Why THIS Incident? Why Some Cases Haunt Us More than Others

Why THIS Incident? Why Some Cases Haunt Us More than Others
Duration: 60 Minutes
Module 1Module 1
Recorded on: 2023-02-09
Unit 1Presentation Materials: Why THIS Incident? Why Some Cases Haunt Us More than Others
Unit 2Transcript: Why THIS Incident? Why Some Cases Haunt Us More than Others
Unit 3Workbook: Why THIS Incident? Why Some Cases Haunt Us More than Others
Unit 4Recording: Why THIS Incident? Why Some Cases Haunt Us More than Others

First responders, public safety, and criminal justice professionals are in fields where bad things are inevitable. How individuals react to these traumatic incidents, however, deeply varies. This session explores the factors that shape the experience of trauma, our trauma response, and treatment options to manage the trauma.

This webinar’s speakers are:

  • Brent Richter, Licensed Professional Clinical Counselor and Consultant with over 20 years of law enforcement experience
  • Dennis Conroy, Licensed Psychologist with over 30 years of service in law enforcement
  • Amy Morgan, A mental health professional, and the founder and CEO of Center of Training

Specifics of the discussion are about:

  • How individuals working in law enforcement tend to change from when they started their careers due to loss of innocence and humanity and developing cynicism.
  • How expectations about the job and being able to make a difference in society and people’s lives not being met drive the change and loss of idealism.
  • How much bigger the impact tends to be when the expectations are much bigger, and the value in acknowledging the difference you’re making, no matter how small, to overcome this.
  • A glimpse into the Professional Quality of Life (PROQOL) tool which helps gauge our level of compassion fatigue, burnout, and compassion satisfaction.
  • The critical role of our worldview in determining which incidents impacts us the most.
  • How the consequences of an incident and our tendency to catastrophize and not necessarily the incident that causes the trauma.
  • The importance of a support system to prevent us from really being affected when our worldview is shaken and where exposed to trauma.
  • Extenuating circumstances such as instant connections, identifying with the victim, or knowing the victim that can increase the impact of an event.
  • How our memory is made up of various sensations that are stored all over the body which then allows us to be impacted by trauma and have it manifest across all planes of our existence.
  • The significance of processing our trauma healthily so it does not end up an unprocessed memory that can disrupt human functions.
  • How trauma can build up into cumulative trauma which can be much more difficult to sort out and work through.
  • How the tendency to normalize an abnormal experience may seem like a protective thing but can be more harmful in the long run, have a delayed onset, and become cumulative trauma.
  • How trauma memory begins and is typically processed by the body.
  • The crucial role of peer support in providing immediate support to get individuals with trauma to recover and feel better quicker than it would take if they integrate it by themselves.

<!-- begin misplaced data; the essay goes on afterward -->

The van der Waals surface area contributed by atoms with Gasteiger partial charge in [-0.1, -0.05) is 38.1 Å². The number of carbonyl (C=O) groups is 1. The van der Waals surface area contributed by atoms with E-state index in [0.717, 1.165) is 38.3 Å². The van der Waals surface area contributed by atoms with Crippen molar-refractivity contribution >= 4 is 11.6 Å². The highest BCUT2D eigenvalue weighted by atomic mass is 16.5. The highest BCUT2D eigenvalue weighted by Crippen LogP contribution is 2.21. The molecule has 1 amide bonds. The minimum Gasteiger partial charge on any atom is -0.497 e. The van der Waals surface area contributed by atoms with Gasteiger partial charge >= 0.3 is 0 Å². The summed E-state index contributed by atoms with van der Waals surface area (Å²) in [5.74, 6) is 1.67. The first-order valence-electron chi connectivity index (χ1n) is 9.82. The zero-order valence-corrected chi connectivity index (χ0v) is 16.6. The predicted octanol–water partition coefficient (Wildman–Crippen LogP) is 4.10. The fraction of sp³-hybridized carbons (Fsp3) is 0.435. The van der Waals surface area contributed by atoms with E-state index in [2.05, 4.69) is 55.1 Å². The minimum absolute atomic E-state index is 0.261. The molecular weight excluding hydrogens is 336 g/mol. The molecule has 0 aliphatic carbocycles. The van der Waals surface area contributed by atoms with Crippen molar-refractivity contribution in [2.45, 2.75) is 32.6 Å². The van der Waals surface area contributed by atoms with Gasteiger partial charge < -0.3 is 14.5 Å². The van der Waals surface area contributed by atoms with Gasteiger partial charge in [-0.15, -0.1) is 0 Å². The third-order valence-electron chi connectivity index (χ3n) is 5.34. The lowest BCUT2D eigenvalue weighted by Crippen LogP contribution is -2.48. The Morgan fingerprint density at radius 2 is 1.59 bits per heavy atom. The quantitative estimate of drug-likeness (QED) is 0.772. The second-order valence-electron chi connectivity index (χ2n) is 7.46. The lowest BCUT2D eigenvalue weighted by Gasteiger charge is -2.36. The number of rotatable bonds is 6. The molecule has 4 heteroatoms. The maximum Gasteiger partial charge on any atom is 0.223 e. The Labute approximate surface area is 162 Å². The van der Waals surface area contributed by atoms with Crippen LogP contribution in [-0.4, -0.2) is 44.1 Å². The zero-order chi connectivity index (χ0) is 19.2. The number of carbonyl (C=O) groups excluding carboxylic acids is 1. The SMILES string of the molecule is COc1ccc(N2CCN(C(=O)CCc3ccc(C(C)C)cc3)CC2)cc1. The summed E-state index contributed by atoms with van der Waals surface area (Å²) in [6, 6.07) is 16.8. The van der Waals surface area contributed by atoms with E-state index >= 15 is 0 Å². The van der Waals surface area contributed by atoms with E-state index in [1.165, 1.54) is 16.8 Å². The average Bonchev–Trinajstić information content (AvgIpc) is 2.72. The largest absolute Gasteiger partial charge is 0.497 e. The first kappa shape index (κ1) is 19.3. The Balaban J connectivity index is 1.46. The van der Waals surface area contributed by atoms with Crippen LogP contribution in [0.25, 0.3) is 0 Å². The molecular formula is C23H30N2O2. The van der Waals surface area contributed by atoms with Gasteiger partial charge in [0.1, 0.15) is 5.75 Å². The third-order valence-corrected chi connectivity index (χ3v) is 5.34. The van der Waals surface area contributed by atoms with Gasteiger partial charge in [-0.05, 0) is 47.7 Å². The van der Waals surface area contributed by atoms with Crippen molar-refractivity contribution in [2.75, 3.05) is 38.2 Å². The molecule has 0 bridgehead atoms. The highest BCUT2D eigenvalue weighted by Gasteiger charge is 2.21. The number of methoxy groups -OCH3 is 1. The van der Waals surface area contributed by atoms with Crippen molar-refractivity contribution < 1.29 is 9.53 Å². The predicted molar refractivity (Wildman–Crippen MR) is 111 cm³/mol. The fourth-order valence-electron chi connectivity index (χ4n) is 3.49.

• What is required in peer support dynamics – receptiveness from the person experiencing the trauma, and training, credentials, knowledge and cultural competence for the one providing the support.
  • How peer support can provide solutions to ongoing issues as well as preventative measures on how to best manage and heal from trauma.
  • Eye Movement Desensitization and Reprocessing (EMDR) which is proven effective for symptom relief being used in law enforcement, and the requirement for mental health providers to deliver this method.
  • Other support and treatment options available for those struggling with trauma.
  • The importance of providing immediate support and services and putting an end to the stigma to ensure that professions exposed to trauma get the help needed to alleviate the symptoms they’re struggling with.

Topics raised during the Q&A are about:

  • Referenced studies during the presentation.
  • How to keep on going as both a survivor and advocate when the system continues to fail us.
  • Finding a therapist when barriers are presented by insurance, geography, and conflict of interest.
  • Making EMDR work for you and alternatives to EMDR.



Other Webinars with this Presenter


Click here to view and register for other upcoming Law Enforcement webinars and recordings on the JCH Platform

Or, click here to view and register for other upcoming Mental Health/Wellness webinars and recordings on the JCH Platform.


Resources and Handouts


Audience Comments

  • “Great! Thank you! A much-needed webinar!” — Tracey
  • “That they stressed properly trained professionals in our CULTURE are important. I completely agree and it was nice to have some professionals trained in our culture to say the same.” — Rachel
  • “How the smallest encouragement can make a major difference! You just never know…” — Tenaya N.
  • “The importance of addressing traumas as they happen rather than allowing them to accumulate.” — Tristan
  • “All of the Presenters were compassionate, knowledgeable, and thorough in their delivery of the topic.” — Vivian
  • “The conversation was very real and heartfelt, great discussion and presenters!” — Cecelia
  • “I’ve said “I’m fine” a lot and did not realize it until hearing this presentation. I will reach out to peer support or other resources more often.” — Saul
  • “Excellent webinar on a very important topic. Every day we see TRAUMA.” — Robert



Additional Resources
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